5 of The World’s Weirdest Christmas Traditions
1. The Swedes burn a giant goat
Every year on the first Sunday of advent, the good people of Gävle, Sweden erect a huge straw goat on the town’s main square. It stands there proudly for a while, bringing a bit of cheer to the chilly winter days. And then, more often than not, arsonists burn it to the ground.
Julbocken (the Christmas goat) has gone up in flames almost every year since 1966, when it was first installed, and is now famous right across the country, with Swedes following the news closely to see if it can make it through Christmas in one piece.
The authorities have tried all sorts of tricks to deter people from burning the goat, from installing CCTV cameras to impregnating the straw with a fire retardant material. They had a brief taste of success in 2015, when the goat survived right up until Christmas Eve – only to be burnt down two days later.
2. The Japanese eat KFC
Like it or not, marketing campaigns have shaped the way we celebrate Christmas. The classic image of Santa Claus as a plump old man, for example, is at least partly down to Coca-Cola’s ads in the 1930s.
And across the world, advertising continues to change how people celebrate Christmas. InJapan – a country with few Christians and no long-held tradition of celebrating Christmas – marketing gurus have managed to convince people that eating KFC is a perfectly normal way to ring in the festive season.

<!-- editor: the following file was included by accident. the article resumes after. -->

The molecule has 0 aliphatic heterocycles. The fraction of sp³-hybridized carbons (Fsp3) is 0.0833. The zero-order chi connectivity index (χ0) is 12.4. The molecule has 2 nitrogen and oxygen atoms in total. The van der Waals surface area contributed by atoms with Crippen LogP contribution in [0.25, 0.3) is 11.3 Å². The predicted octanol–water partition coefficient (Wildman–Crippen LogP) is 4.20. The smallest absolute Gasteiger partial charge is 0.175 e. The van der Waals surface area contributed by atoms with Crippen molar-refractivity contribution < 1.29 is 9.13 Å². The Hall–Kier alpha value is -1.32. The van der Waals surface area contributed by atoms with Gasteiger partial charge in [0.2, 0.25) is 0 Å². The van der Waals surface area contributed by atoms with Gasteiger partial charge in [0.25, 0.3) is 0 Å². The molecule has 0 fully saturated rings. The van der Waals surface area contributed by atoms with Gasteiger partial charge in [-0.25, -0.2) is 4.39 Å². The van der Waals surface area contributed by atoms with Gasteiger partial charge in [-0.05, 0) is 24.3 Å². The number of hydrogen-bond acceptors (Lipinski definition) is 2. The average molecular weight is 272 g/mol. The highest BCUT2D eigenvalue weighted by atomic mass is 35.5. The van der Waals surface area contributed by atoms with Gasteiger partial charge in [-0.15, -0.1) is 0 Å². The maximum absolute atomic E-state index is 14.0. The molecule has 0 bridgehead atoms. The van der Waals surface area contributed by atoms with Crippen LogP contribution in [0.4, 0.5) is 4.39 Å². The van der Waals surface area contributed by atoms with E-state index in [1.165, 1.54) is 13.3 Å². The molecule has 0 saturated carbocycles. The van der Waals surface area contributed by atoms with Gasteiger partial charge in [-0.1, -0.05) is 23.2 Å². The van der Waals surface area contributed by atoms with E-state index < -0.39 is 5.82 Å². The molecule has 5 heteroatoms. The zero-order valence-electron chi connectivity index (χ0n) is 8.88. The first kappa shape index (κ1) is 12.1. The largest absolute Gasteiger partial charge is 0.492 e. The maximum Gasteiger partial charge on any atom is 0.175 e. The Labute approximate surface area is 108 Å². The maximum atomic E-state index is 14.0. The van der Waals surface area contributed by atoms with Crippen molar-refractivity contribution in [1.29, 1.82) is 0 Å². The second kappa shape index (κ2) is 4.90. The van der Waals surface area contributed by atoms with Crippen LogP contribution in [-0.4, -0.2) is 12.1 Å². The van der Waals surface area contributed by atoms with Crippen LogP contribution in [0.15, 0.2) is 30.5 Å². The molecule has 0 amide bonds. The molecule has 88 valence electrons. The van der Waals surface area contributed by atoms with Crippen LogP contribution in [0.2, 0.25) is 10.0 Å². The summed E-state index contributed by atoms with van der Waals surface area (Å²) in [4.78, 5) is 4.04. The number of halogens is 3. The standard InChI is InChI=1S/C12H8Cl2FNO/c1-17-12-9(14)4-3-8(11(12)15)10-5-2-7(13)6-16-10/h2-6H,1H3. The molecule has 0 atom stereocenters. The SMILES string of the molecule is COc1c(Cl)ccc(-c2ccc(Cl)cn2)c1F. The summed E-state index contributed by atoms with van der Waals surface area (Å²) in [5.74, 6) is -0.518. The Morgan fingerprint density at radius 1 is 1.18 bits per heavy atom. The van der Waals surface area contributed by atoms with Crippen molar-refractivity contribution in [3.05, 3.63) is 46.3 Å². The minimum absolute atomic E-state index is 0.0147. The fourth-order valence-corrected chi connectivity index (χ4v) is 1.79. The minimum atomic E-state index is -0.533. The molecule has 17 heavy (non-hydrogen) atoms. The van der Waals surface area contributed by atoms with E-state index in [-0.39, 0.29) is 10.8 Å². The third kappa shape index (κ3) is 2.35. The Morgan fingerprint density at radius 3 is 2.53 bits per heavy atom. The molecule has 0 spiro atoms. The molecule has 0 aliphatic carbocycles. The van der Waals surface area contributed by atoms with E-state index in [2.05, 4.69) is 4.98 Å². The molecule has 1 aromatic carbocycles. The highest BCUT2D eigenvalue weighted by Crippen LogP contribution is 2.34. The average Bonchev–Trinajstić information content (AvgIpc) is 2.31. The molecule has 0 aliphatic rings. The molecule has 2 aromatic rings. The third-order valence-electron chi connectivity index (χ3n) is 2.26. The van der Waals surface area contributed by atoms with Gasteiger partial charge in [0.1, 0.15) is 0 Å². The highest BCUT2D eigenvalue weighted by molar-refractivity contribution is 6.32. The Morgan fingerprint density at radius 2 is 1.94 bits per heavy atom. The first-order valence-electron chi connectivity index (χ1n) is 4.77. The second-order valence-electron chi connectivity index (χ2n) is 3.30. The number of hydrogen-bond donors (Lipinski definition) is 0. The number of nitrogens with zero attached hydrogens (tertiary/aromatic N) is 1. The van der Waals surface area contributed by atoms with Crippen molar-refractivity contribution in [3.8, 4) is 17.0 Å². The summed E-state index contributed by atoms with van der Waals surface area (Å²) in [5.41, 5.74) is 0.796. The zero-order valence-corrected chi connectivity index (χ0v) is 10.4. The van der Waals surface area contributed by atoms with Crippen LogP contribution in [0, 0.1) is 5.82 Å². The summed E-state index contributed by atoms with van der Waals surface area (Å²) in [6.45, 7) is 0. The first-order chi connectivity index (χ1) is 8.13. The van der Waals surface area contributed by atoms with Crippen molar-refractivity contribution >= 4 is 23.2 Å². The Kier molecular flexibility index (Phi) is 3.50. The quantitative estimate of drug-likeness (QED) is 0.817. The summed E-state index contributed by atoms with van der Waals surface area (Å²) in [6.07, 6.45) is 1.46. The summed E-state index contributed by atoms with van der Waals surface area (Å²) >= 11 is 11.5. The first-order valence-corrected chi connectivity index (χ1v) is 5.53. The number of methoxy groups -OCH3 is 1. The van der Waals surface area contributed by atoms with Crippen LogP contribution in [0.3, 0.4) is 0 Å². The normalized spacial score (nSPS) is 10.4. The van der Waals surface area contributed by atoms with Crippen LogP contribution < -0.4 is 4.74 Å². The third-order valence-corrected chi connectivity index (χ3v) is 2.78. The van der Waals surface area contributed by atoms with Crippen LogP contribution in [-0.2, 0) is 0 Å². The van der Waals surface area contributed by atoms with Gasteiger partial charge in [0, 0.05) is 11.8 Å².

It all began back in the 1970s, when foreign tourists visiting Japan started eating KFC chicken as an alternative to the traditional Christmas turkey. With a bit of help from adverts, the same trend soon took off among locals.
Today, reports say, sales at the Colonel’s restaurants are five times higher during Christmas than at other times of the year, with many customers ordering their fried chicken months in advance.
3. The Spanish make models of people pooing
Forget everything you remember from your early days at school: in Catalunya, Spain, the traditional nativity scenes come with a more colourful twist.
Each year in the weeks leading up to Christmas, nativity scenes are livened up by the appearance of “el caganer” (the crapper). These ceramic models, which traditionally depict a Catalan peasant dropping a hefty Yule log onto the floor, have been a part of local Christmas celebrations for centuries.
In more recent times, countless celebrity caganers have left their mark on otherwise holy scenes; Lady Gaga, Donald Trump and even the Queen of England have all been immortalised with their pants down.
No one’s really sure where this odd tradition comes from, but it’s thought it may have something to do with “fertilising” the nativity scene, which helps to ensure it will return year after year.
4. Norwegians hide their brooms
There’s a time and a place for cleaning, and Christmas ain’t it. No wonder, then, that Norwegians have traditionally hidden their brooms out of sight on Christmas Eve.
Despite appearances, these Norwegians aren’t just trying to get out of clearing up. They simply believe an old legend which says that if their brooms are left out overnight, nasty witches will steal them, then ride off and wreak havoc throughout the Christmas season.
5. Iceland get the ‘Yule Lads’ round
Santa Claus is cool and everything, but wouldn’t it be better if there were a few more gift givers to brighten the Christmas season? Well in Iceland, there are – but it’s important to know that not all of them are as friendly as Mr Claus.
Kids who grow up in Iceland can expect visits from 13 separate ‘Yule Lads’ in the days before Christmas, who leave nice gifts or cold potatoes, depending on the child’s behaviour – in a shoe at the end of their beds.
As the offspring of a cruel giant who likes eating stew made from naughty children, not all of the Yule Lads are especially friendly.
Even their names – which include Doorway Sniffer, Bowl Licker, Window Peeper and Sausage Swiper – are enough to make you think twice about misbehaving before Christmas.